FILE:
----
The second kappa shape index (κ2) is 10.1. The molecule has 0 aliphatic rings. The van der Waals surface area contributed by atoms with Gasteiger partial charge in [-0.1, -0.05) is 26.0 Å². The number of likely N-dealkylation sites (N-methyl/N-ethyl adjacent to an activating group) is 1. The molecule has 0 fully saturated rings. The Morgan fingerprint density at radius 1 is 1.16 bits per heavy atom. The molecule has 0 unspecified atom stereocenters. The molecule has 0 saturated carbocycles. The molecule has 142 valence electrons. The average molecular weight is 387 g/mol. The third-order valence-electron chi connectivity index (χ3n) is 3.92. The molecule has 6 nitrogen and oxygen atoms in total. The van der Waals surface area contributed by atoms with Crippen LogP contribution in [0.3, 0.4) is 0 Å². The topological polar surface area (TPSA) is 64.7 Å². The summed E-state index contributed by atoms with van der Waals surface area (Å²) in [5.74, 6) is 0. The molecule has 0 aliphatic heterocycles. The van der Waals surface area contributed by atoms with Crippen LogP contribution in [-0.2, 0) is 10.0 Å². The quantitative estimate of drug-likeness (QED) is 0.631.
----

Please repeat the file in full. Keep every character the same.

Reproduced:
The second kappa shape index (κ2) is 10.1. The molecule has 0 aliphatic rings. The van der Waals surface area contributed by atoms with Gasteiger partial charge in [-0.1, -0.05) is 26.0 Å². The number of likely N-dealkylation sites (N-methyl/N-ethyl adjacent to an activating group) is 1. The molecule has 0 fully saturated rings. The Morgan fingerprint density at radius 1 is 1.16 bits per heavy atom. The molecule has 0 unspecified atom stereocenters. The molecule has 0 saturated carbocycles. The molecule has 142 valence electrons. The average molecular weight is 387 g/mol. The third-order valence-electron chi connectivity index (χ3n) is 3.92. The molecule has 6 nitrogen and oxygen atoms in total. The van der Waals surface area contributed by atoms with Crippen LogP contribution in [0.3, 0.4) is 0 Å². The topological polar surface area (TPSA) is 64.7 Å². The summed E-state index contributed by atoms with van der Waals surface area (Å²) in [5.74, 6) is 0. The molecule has 0 aliphatic heterocycles. The van der Waals surface area contributed by atoms with Crippen LogP contribution in [-0.2, 0) is 10.0 Å². The quantitative estimate of drug-likeness (QED) is 0.631.